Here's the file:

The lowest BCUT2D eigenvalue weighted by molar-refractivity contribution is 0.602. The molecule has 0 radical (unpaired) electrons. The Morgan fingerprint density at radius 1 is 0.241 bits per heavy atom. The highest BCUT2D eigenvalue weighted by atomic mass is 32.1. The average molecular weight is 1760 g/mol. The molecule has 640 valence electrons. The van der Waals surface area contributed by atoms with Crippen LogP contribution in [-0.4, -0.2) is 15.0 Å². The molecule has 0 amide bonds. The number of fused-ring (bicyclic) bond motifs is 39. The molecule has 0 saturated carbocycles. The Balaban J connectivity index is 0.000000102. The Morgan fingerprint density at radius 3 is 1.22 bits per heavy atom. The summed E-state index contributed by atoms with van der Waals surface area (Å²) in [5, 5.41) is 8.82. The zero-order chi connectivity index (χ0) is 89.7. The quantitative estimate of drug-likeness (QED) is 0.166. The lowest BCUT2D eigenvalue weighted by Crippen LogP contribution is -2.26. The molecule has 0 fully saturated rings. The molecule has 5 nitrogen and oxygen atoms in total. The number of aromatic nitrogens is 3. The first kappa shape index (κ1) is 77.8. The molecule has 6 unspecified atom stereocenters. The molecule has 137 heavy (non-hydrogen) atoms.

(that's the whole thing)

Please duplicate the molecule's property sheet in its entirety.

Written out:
The lowest BCUT2D eigenvalue weighted by molar-refractivity contribution is 0.602. The molecule has 0 radical (unpaired) electrons. The Morgan fingerprint density at radius 1 is 0.241 bits per heavy atom. The highest BCUT2D eigenvalue weighted by atomic mass is 32.1. The average molecular weight is 1760 g/mol. The molecule has 640 valence electrons. The van der Waals surface area contributed by atoms with Crippen LogP contribution in [-0.4, -0.2) is 15.0 Å². The molecule has 0 amide bonds. The number of fused-ring (bicyclic) bond motifs is 39. The molecule has 0 saturated carbocycles. The Balaban J connectivity index is 0.000000102. The Morgan fingerprint density at radius 3 is 1.22 bits per heavy atom. The summed E-state index contributed by atoms with van der Waals surface area (Å²) in [5, 5.41) is 8.82. The zero-order chi connectivity index (χ0) is 89.7. The quantitative estimate of drug-likeness (QED) is 0.166. The lowest BCUT2D eigenvalue weighted by Crippen LogP contribution is -2.26. The molecule has 0 fully saturated rings. The molecule has 5 nitrogen and oxygen atoms in total. The number of aromatic nitrogens is 3. The first kappa shape index (κ1) is 77.8. The molecule has 6 unspecified atom stereocenters. The molecule has 137 heavy (non-hydrogen) atoms.